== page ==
3. To specify the key you want to use, either for storing or fetching a value, you use the curly braces { and } around the key

    Moving on. Values in a hash can hold any scalar - strings, numbers, references... Complex data structures in Perl all revolve around references. In your case, these will be references to hashes. There are three ways to create them. Let's add a feature to our phone book that allows us to store different kind of phone numbers (office, home, mobile, ...) for our friends.

    # Snippet 2a - another stepping stone use strict; use warnings; use Data::Dumper; # Create a normal hash. my %alice = ( home => "555 1234", work => "555 9876", mobile => "555 2580", ); # And another one. my %bob = ( home => "555 2345", work => "555 8765", mobile => "555 1357", ); my %phonebook = (); $phonebook{Alice} = \%alice; # Method 1: Store a direct reference t +o the %alice hash $phonebook{Bob} = { %bob }; # Method 2: Create an anonymous hash r +ef, with the contents of %bob $phonebook{Charlie} = { # Method 3: Create and store an anonym +ous hash ref directly home => "555 3456", work => "555 7654", mobile => "555 2468" }; # Alice's a cool lady. I want to call her at her home number! print "Alice's home number is $phonebook{Alice}->{home}\n"; # She's not there. Maybe she's with Charlie, let's call his cell phone +. print "Charlie's mobile number is $phonebook{Charlie}->{mobile}\n\n"; # Gimme all their digits! print Dumper \%phonebook;

    Output:

    This should get you on your way. However, what you want precisely is a little unclear to me. The value associated with <$secondary>, what do you want this to be? Your desired output seems to suggest an array reference, but I can't tell from your code. Assuming that's what you want, though, how about this:

    # Snippet 3 - your answer? use strict; use warnings; use Data::Dumper; my @primary = qw(foo-Alice bar-Bob); my @secondary = qw(p0-home p1-work p2-mobile); my @tertiary = qw(itemA-555abcd itemB-555zxyw); my %phonebook = (); for my $primary_element (@primary) { for my $secondary_element (@secondary) { # Similar to method 1 from snippet 2a: # a reference directly to @tertiary $phonebook{$primary_element}->{$secondary_element} = \@ter +tiary; # -- or -- # Similar to method 2 from snippet 2a: # a new anonymous array reference, containing the elements + from @tertiary $phonebook{$primary_element}->{$secondary_element} = [ @te +rtiary ]; } } print Dumper \%phonebook;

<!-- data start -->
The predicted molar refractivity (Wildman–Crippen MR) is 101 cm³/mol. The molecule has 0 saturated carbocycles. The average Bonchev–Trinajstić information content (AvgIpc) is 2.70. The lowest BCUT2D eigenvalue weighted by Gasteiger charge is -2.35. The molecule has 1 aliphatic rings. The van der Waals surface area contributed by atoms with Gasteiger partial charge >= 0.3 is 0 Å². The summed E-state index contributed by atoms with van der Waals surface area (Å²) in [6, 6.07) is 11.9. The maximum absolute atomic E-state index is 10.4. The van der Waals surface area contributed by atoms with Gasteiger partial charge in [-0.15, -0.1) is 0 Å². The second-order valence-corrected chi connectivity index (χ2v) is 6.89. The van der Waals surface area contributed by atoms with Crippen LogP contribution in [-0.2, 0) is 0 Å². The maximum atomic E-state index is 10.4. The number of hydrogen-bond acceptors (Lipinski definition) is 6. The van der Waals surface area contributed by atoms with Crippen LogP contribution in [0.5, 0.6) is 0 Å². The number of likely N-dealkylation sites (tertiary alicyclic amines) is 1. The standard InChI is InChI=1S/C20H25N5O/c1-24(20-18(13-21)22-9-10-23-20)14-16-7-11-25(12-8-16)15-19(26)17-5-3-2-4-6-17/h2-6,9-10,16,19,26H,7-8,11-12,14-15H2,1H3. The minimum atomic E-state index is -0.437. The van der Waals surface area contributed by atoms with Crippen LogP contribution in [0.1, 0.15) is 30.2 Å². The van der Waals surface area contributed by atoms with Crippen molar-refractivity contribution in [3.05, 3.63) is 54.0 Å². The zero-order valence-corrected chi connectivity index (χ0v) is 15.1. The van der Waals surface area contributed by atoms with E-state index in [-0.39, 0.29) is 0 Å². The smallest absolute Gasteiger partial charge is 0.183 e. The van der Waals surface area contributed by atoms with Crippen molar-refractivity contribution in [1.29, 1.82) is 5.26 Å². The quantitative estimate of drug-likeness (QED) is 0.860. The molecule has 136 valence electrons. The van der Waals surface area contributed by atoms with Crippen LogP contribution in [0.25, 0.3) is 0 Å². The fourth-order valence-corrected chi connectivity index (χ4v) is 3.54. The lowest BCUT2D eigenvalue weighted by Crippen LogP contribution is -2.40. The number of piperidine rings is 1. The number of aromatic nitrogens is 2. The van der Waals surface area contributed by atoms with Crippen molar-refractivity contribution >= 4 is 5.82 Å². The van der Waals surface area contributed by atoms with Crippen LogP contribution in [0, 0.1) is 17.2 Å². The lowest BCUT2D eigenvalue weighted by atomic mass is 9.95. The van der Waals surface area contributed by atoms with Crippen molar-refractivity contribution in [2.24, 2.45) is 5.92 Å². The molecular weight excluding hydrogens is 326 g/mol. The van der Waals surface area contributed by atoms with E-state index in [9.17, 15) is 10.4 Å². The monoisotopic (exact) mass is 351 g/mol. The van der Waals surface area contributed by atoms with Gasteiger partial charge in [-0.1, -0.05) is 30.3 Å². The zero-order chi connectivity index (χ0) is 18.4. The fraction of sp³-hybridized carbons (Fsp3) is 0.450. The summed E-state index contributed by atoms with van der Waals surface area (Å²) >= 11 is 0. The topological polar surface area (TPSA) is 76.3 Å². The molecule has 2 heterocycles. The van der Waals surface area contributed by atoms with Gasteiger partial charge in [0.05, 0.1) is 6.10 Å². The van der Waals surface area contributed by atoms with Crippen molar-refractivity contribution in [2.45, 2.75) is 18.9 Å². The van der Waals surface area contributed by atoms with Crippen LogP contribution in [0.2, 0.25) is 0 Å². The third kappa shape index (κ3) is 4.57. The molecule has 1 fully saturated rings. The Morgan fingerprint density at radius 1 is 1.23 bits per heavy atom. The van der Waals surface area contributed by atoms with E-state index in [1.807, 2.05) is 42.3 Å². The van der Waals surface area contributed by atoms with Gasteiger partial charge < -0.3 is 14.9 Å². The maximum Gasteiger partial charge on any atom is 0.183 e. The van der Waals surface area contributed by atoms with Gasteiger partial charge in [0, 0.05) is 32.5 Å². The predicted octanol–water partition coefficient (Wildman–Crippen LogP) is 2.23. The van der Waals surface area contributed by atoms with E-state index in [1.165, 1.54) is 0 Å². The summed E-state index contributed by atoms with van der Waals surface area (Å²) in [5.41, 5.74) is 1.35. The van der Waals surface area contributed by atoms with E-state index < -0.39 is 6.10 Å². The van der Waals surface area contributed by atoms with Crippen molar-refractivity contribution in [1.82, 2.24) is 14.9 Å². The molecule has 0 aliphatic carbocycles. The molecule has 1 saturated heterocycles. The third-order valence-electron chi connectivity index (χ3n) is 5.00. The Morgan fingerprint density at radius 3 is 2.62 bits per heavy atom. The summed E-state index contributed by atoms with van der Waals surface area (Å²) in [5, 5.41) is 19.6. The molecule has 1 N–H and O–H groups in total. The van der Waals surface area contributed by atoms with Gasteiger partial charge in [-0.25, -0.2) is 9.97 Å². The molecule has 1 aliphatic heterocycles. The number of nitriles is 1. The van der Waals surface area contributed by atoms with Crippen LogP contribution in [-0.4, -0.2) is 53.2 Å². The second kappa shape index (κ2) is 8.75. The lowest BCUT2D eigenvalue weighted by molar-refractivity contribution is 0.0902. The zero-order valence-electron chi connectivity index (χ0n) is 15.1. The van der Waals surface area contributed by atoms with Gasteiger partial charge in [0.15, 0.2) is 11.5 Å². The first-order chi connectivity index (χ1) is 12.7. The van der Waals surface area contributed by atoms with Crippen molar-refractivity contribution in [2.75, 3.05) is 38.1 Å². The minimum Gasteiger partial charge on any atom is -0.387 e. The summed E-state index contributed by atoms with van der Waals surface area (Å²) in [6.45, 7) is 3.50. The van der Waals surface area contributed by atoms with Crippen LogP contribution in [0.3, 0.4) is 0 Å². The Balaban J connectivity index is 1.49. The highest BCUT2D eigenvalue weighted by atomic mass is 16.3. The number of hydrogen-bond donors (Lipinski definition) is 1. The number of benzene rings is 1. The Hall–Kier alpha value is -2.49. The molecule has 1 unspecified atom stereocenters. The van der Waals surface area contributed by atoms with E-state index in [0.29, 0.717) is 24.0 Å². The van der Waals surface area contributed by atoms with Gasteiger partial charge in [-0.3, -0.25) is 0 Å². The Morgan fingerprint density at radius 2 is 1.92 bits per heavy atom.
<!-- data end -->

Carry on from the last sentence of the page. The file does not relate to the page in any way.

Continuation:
Output:

    Edit: fixed two typos and one slightly misleading comment

Re: Hashes... Light switch isn't coming on
by agentorange (Sexton) on Dec 13, 2012 at 17:04 UTC

    Many thanks all these replies are most useful! blue_cowdawg yes that is exactly what I'm after and I think half my problem is not fully understanding the hash construct and its terminology.

    So blue_cowdawg please don't be offended :o) but whilst I've tried your code and it does exactly what I want I'm not going to use it. Instead I'm going to spend a bit of time working through that excellent post from muba until that switch flicks and I can code what I want! I'll use yours if I fail ;o)

    I suspect it's actually more straight forward than I think and in addition my old C programming days from 15+ years are possibly confusing my understanding. Perl feels like C to me.
    Interestingly I now find ksh, although still highly useful, ****** awful to write and prefer the style of Perl.